The one-two punch in your Dec. 17 issue -- an editorial and an op-ed piece -- didn't lay a glove on the case for a comprehensive nuclear-test ban.
You challenged a test ban's relationship to the goal of nonproliferation. But the words of the Non-Proliferation Treaty of 1968 make the connection clear. To induce the rest of the world to join the treaty, those nations with nuclear weapons not only promised good-faith efforts toward disarmament but also reaffirmed their 1963 pledge in the Limited Test Ban Treaty "to seek to achieve the discontinuance of all test explosions of nuclear weapons for all time." Contrary to your writers' assertions, we should apologize for our failure to live up to our commitments, and we can expect those working to build their own bombs to find comfort in our behavior.
Keeping our word would cost us nothing in the safety and efficiency of our "nuclear umbrella." The United States now conducts only a few tests for safety and reliability. As a forthcoming report by Princeton scientist Frank von Hippel and others asserts, these could be rapidly completed or avoided by testing only non-nuclear components. By your talk of efficiency, I assume that you do not urge more kills per kiloton but refer to greater accuracy. But that is a function of delivery systems, not the warheads themselves.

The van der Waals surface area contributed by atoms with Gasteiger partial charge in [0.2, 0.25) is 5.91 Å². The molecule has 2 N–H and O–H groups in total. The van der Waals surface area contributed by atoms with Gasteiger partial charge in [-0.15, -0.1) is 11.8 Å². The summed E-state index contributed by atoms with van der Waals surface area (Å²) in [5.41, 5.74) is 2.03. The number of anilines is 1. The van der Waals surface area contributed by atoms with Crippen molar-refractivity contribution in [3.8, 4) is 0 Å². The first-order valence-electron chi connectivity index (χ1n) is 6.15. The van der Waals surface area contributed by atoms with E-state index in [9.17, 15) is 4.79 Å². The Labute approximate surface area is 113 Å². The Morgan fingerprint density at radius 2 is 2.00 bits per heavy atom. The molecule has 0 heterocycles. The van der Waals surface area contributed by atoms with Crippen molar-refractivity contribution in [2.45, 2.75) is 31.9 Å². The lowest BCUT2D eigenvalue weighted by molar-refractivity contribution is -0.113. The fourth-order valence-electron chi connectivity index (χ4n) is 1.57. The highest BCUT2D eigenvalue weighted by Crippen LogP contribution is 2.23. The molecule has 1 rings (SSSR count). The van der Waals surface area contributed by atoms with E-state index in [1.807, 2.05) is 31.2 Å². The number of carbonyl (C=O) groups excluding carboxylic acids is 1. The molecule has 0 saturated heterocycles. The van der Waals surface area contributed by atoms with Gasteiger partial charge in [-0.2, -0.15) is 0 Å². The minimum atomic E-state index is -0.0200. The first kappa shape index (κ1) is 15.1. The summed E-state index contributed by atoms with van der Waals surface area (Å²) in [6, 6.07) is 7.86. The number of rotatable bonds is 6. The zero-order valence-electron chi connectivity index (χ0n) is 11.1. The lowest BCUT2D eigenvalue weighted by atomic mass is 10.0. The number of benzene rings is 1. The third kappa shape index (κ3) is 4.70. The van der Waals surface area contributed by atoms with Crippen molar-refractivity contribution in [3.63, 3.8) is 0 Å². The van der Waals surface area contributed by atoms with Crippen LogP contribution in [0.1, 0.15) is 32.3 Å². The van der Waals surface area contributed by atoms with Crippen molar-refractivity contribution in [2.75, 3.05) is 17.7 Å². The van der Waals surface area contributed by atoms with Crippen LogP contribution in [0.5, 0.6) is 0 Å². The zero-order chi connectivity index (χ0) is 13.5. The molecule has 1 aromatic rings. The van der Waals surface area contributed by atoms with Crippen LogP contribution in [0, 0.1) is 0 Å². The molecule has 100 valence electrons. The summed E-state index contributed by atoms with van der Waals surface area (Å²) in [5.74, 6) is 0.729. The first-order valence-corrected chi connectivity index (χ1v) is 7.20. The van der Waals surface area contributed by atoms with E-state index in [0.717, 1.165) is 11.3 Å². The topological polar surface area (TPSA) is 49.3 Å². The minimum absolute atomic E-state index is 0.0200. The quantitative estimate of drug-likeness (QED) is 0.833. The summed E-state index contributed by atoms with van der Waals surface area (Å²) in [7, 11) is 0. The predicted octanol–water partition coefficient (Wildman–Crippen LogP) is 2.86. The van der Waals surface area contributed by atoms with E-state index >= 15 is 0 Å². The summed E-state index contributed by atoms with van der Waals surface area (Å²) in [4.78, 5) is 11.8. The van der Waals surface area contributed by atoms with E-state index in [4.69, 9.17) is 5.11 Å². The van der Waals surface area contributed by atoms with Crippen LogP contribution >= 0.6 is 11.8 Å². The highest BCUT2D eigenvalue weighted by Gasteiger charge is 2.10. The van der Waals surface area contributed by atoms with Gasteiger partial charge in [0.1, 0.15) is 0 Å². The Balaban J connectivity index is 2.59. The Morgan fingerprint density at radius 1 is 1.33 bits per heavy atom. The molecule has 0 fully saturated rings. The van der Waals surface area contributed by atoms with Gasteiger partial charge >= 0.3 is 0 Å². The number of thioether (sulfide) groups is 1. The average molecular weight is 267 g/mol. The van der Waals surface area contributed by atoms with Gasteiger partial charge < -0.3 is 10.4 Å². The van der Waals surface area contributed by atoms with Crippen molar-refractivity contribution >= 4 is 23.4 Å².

As for the "nuclear umbrella," these weapons serve no military purpose other than to deter use by others. We can ensure such deterrence without testing new weapons and with only a fraction of our present nuclear forces. Further testing of nuclear weapons provides no support for our foreign policy, in the Gulf or elsewhere. Mushroom clouds make lousy umbrellas. -- Paul C. Warnke The writer was the chief U.S. arms negotiator under the Carter administration.